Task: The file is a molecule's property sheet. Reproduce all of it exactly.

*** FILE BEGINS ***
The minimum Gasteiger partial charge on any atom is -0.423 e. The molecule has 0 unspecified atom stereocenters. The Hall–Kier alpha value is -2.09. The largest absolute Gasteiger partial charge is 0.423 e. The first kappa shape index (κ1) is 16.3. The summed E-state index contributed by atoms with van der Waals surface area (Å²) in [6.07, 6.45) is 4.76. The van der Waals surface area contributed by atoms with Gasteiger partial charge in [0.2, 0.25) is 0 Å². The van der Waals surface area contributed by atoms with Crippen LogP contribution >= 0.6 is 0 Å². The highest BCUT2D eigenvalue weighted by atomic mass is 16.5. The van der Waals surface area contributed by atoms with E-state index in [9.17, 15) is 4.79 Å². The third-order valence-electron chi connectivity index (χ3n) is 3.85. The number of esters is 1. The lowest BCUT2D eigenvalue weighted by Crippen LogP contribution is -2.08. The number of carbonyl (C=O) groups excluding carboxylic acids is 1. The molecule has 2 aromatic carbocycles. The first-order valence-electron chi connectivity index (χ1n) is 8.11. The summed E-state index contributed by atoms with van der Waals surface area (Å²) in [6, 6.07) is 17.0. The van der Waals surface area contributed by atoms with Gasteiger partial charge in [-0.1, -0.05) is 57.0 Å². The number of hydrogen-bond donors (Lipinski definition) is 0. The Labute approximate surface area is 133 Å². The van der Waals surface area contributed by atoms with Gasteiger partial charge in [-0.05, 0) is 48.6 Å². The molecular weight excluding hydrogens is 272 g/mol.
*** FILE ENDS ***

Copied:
The minimum Gasteiger partial charge on any atom is -0.423 e. The molecule has 0 unspecified atom stereocenters. The Hall–Kier alpha value is -2.09. The largest absolute Gasteiger partial charge is 0.423 e. The first kappa shape index (κ1) is 16.3. The summed E-state index contributed by atoms with van der Waals surface area (Å²) in [6.07, 6.45) is 4.76. The van der Waals surface area contributed by atoms with Gasteiger partial charge in [0.2, 0.25) is 0 Å². The van der Waals surface area contributed by atoms with Crippen LogP contribution >= 0.6 is 0 Å². The highest BCUT2D eigenvalue weighted by atomic mass is 16.5. The van der Waals surface area contributed by atoms with E-state index in [9.17, 15) is 4.79 Å². The third-order valence-electron chi connectivity index (χ3n) is 3.85. The number of esters is 1. The lowest BCUT2D eigenvalue weighted by Crippen LogP contribution is -2.08. The number of carbonyl (C=O) groups excluding carboxylic acids is 1. The molecule has 2 aromatic carbocycles. The first-order valence-electron chi connectivity index (χ1n) is 8.11. The summed E-state index contributed by atoms with van der Waals surface area (Å²) in [6, 6.07) is 17.0. The van der Waals surface area contributed by atoms with Gasteiger partial charge in [-0.1, -0.05) is 57.0 Å². The number of hydrogen-bond donors (Lipinski definition) is 0. The Labute approximate surface area is 133 Å². The van der Waals surface area contributed by atoms with Gasteiger partial charge in [-0.05, 0) is 48.6 Å². The molecular weight excluding hydrogens is 272 g/mol.